The Use of Symbols and Foreshadowing in Stories

“I recently saw again To Kill a Mockingbird and I remember you liked to use the writing as an example in your classes. symbols and foreshadowingWhat purpose did the author have when she had Atticus shoot and kill a rabid dog? How did that contribute to the story line? He did what he had to do? The kids had to learn the truth about life? He was simply protecting them?  You are supposed to be nice to dogs!! Anyway, it’s been plaguing me.” The use of symbols and foreshadowing in stories allows a writer to “show not tell” a reader what is coming.

I love To Kill a Mockingbird and yes, I’ve used it as an example in workshops. I also used the award-winning novel as an example in The Plot Whisperer: Secrets of Story Structure Any Writer Can Master to show the transformation Scout experiences. In the case of Atticus shooting a rabid dog, I believe Lee was using this as a symbol to foreshadow what is coming. 

The Middle

The story crossed from the Beginning (1/4) into the Middle (1/2) at exactly the one quarter mark of the hard copy book I have. Boo Radley has just made physical contact with Scout in a kind and thoughtful manner. This action of his dramatically changes her impression of him and thrusts her out of her familiar world into the exotic world of the unknown. Just a few pages later, Scout learns that Atticus is defending Tom Robinson — a Negro, even knowing he isn’t going to win. This, again, sends Scout into an unfamiliar and scarier world. This moment also establishes the main dramatic action of the story and sets up Atticus’ primary goal in the story. (Lee had foreshadowed this in the Beginning of the story through the use of two symbols — snow and fire (the burning away of the old to make way for the new).)

Tone and Intensity

The tone and intensity of the story becomes much more serious at this point. By using the symbol of the rabid dog in the next chapter, Lee foreshadows the violence that is coming. First, Scout and Jem both believe that Atticus is “feeble”, “nearly blind”, and “didn’t do anything”.  Then, their uncle gives them an air-rifle — the introduction of a gun always foreshadows that the gun will play a part in the plot. This is where the title comes into play — “it’s a sin to kill a mockingbird” which foreshadows the decision about Boo that is made at the very end of the book.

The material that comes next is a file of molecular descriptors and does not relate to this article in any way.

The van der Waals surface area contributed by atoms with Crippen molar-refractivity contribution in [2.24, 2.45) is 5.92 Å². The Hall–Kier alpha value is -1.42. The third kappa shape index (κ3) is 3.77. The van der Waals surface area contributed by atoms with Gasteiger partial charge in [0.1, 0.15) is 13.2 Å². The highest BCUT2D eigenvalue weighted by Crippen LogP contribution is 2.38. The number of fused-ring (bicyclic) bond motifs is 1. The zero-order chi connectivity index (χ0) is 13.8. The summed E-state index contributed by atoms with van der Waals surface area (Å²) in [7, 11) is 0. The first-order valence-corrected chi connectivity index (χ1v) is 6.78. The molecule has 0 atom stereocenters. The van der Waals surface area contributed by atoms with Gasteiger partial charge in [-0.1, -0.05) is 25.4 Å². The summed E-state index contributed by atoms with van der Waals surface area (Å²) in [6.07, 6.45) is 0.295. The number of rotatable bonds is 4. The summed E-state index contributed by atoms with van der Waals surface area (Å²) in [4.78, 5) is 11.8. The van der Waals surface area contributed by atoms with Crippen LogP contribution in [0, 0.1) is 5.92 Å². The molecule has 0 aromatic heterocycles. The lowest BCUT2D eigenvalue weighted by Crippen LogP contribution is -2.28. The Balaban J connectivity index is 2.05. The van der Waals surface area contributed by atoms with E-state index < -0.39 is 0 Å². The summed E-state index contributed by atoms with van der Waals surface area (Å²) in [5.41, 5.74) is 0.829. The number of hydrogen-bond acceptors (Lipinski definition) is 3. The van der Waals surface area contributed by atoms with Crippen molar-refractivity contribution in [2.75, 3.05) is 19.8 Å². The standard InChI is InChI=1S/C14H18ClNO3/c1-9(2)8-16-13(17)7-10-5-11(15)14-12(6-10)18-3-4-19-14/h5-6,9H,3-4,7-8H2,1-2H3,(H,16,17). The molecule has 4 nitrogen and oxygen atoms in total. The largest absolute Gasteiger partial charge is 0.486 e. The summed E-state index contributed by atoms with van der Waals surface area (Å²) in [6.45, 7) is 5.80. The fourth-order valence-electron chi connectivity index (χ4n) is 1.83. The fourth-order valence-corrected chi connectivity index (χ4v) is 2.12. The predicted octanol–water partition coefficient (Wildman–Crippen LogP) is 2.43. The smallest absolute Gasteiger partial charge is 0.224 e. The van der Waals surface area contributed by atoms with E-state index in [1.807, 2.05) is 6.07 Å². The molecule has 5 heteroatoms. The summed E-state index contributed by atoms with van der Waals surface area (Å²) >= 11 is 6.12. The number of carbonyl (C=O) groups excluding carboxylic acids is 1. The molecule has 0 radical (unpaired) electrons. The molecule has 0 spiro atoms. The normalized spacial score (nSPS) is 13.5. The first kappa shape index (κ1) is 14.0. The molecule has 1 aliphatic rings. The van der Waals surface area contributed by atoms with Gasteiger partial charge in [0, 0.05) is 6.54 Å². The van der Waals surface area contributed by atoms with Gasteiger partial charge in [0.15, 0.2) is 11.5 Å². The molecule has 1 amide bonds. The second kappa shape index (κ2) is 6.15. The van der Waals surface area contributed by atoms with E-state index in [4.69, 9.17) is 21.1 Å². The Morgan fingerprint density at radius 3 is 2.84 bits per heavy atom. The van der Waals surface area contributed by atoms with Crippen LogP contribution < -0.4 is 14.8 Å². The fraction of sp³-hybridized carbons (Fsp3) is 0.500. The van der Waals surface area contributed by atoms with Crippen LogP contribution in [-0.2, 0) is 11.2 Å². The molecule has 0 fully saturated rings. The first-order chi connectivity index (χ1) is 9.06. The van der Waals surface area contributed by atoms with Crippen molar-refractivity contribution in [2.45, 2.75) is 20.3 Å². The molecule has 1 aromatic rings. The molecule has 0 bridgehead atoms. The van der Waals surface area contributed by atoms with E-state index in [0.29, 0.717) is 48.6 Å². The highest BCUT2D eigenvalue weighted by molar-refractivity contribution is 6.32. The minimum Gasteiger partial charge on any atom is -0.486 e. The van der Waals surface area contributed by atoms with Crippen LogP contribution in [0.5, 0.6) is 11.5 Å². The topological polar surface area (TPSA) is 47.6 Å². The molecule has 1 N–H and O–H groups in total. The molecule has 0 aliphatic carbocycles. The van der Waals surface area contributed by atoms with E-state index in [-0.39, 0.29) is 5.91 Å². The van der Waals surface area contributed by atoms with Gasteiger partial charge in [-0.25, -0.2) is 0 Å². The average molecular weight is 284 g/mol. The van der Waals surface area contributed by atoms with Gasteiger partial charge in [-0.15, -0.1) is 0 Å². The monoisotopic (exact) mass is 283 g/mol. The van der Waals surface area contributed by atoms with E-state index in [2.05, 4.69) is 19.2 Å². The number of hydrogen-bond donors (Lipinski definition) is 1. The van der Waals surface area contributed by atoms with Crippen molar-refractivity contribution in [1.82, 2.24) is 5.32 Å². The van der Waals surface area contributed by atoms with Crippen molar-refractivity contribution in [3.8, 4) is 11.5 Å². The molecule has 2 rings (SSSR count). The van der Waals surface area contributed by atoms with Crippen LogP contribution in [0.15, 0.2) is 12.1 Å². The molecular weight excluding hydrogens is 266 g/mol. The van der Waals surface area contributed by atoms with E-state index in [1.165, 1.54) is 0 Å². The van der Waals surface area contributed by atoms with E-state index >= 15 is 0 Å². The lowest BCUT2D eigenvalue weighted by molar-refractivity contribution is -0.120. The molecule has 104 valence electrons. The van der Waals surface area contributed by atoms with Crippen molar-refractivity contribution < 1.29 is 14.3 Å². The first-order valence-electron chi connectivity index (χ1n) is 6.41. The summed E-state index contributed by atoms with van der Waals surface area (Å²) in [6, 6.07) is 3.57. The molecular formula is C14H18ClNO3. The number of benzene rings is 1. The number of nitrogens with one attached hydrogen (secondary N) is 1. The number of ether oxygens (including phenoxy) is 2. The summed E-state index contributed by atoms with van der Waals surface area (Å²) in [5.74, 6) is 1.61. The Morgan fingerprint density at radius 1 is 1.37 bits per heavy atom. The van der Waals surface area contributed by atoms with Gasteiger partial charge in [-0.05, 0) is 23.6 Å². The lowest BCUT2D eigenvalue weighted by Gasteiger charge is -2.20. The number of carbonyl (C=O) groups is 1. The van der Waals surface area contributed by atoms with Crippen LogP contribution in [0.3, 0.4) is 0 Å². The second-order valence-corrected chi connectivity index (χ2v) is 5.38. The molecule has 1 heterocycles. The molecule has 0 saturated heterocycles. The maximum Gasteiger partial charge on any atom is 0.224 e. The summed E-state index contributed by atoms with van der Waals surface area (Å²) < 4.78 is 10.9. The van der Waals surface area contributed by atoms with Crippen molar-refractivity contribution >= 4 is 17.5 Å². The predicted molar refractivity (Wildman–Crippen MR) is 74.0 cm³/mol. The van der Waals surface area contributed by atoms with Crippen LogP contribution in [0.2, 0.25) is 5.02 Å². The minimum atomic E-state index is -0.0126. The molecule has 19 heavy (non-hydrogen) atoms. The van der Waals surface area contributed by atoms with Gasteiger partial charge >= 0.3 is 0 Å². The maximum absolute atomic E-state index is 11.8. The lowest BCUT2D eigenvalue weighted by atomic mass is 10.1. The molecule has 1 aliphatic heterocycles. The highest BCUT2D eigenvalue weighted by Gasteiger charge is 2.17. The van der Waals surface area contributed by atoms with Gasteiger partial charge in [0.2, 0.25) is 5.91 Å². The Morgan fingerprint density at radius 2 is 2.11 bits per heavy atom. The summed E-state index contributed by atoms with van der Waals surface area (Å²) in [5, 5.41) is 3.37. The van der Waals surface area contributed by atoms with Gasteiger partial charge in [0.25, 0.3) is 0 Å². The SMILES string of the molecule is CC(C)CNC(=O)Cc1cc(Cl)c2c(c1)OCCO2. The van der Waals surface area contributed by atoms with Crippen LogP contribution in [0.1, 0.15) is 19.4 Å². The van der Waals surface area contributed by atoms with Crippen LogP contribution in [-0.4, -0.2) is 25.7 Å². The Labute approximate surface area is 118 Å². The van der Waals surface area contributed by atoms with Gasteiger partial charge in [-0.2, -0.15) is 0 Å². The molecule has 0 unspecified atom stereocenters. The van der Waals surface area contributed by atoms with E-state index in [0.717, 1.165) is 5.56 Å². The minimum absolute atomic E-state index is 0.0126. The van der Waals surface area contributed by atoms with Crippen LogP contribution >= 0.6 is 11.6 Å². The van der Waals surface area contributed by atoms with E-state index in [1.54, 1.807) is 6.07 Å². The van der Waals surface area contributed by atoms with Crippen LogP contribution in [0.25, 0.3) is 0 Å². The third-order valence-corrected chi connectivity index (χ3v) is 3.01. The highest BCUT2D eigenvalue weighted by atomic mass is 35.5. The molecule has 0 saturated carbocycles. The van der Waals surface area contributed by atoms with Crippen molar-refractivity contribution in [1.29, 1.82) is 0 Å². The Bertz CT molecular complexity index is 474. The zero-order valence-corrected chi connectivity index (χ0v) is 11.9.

Atticus shooting the dog accomplishes several things in the novel. Most notably, he proves to both his children that he has skills and abilities neither of them ever expected. Also, this scene sets up symbols that illustrate that sometimes those you believe are old and safe and “the pet of Maycomb” can suddenly turn mad and dangerous — foreshadowing Ewell and the jury.

The Use of Symbols and Foreshadowing in Stories

As I write in Writing Deep Scenes: Plotting Your Story through Action, Emotion, and Theme:

When you have a strong sense of the themes and significance of your individual story, suddenly the action in the middle, the pressure from antagonists, and all the setbacks add up to a meaning deeper than the scenes themselves. One way to reinforce and support this profundity in the middle is with the use of imagery, symbols, metaphors, and settings that tease out the thematic elements and lead to understanding. These thematic elements bring wisdom to your story and cohesion to the individual scenes, even as some elements are so deeply buried that the reader may never connect to what you’ve done on a conscious level. The details in a story, and even details purposely left out, foreshadow what’s coming and inform the reader how to feel and relate to what is happening to the character and her world. Every bit of dialogue, seemingly random thought, song, dream, person, animal, object, and even metaphor and simile sends a message to the reader. Choosing just the right words and details when revising your story impacts the way readers later think about your book.

*** Coming in September! ***

novelwritingI ‘m excited to announce Novel Writing Intensive on-line workshop. If you haven’t started or finished a draft of a middle grade, young adult, or adult novel in order to join me in the revision program, I invite you to the new online class I’ve put together with Literary Agent Jill Corcoran. 

All Genres
For all writing levels
Intensive limited to 8 writers
8 Weeks

In this 8-week on-line program, Plot Whisperer Martha Alderson and Literary Agent Jill Corcoran provide constructive feedback as you develop/refine your novel concept, characters, plot, dialogue, dramatic action, emotional moments, and themes.

Tuesdays 10am – 12:30pm Pacific/1pm – 3:30pm Eastern
September 12, 19, 26, October 3, 10, 17, 24, 31

Weekly 2 1/2 hours Discussion based on assigned homework and feedback from both Martha and Jill that apply to your individual plot and novel elements for a total of 8 Discussion sessions.

For more information, go to: Write Your NovelThe link takes you to A Path to Publishing for a full description and to sign-up.